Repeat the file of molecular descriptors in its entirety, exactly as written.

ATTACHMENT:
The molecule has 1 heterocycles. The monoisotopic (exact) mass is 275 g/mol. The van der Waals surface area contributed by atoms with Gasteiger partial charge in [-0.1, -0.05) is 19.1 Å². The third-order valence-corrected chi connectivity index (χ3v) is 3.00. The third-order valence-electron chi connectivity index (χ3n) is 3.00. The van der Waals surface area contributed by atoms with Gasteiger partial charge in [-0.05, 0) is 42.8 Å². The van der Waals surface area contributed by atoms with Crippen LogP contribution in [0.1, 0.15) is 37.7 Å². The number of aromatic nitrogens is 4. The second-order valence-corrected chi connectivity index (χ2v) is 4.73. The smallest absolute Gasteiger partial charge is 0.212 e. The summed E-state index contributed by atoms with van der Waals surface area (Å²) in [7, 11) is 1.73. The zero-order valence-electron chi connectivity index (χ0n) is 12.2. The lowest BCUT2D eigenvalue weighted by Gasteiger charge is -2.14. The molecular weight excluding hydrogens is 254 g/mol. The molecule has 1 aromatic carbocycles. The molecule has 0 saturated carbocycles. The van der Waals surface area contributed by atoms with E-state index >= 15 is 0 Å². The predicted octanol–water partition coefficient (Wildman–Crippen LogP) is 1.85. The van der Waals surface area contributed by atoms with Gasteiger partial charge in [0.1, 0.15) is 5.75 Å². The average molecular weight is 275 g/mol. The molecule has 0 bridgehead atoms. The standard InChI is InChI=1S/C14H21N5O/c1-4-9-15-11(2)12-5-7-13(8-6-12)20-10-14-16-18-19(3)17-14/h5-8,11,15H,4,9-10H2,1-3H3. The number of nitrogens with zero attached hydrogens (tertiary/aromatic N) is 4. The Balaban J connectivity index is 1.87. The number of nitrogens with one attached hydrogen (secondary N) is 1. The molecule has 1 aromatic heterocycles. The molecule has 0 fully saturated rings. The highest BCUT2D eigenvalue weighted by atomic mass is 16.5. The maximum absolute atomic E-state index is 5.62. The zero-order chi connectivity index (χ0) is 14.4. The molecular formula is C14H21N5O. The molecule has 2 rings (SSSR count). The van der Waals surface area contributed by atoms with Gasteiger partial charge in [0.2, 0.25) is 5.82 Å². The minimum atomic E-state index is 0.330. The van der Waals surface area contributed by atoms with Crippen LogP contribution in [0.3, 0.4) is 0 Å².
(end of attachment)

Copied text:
The molecule has 1 heterocycles. The monoisotopic (exact) mass is 275 g/mol. The van der Waals surface area contributed by atoms with Gasteiger partial charge in [-0.1, -0.05) is 19.1 Å². The third-order valence-corrected chi connectivity index (χ3v) is 3.00. The third-order valence-electron chi connectivity index (χ3n) is 3.00. The van der Waals surface area contributed by atoms with Gasteiger partial charge in [-0.05, 0) is 42.8 Å². The van der Waals surface area contributed by atoms with Crippen LogP contribution in [0.1, 0.15) is 37.7 Å². The number of aromatic nitrogens is 4. The second-order valence-corrected chi connectivity index (χ2v) is 4.73. The smallest absolute Gasteiger partial charge is 0.212 e. The summed E-state index contributed by atoms with van der Waals surface area (Å²) in [7, 11) is 1.73. The zero-order valence-electron chi connectivity index (χ0n) is 12.2. The lowest BCUT2D eigenvalue weighted by Gasteiger charge is -2.14. The molecular weight excluding hydrogens is 254 g/mol. The molecule has 1 aromatic carbocycles. The molecule has 0 saturated carbocycles. The van der Waals surface area contributed by atoms with E-state index >= 15 is 0 Å². The predicted octanol–water partition coefficient (Wildman–Crippen LogP) is 1.85. The van der Waals surface area contributed by atoms with Gasteiger partial charge in [0.1, 0.15) is 5.75 Å². The average molecular weight is 275 g/mol. The molecule has 0 bridgehead atoms. The standard InChI is InChI=1S/C14H21N5O/c1-4-9-15-11(2)12-5-7-13(8-6-12)20-10-14-16-18-19(3)17-14/h5-8,11,15H,4,9-10H2,1-3H3. The number of nitrogens with zero attached hydrogens (tertiary/aromatic N) is 4. The Balaban J connectivity index is 1.87. The number of nitrogens with one attached hydrogen (secondary N) is 1. The molecule has 1 aromatic heterocycles. The molecule has 0 fully saturated rings. The highest BCUT2D eigenvalue weighted by atomic mass is 16.5. The maximum absolute atomic E-state index is 5.62. The zero-order chi connectivity index (χ0) is 14.4. The molecular formula is C14H21N5O. The molecule has 2 rings (SSSR count). The van der Waals surface area contributed by atoms with Gasteiger partial charge in [0.2, 0.25) is 5.82 Å². The minimum atomic E-state index is 0.330. The van der Waals surface area contributed by atoms with Crippen LogP contribution in [0.3, 0.4) is 0 Å².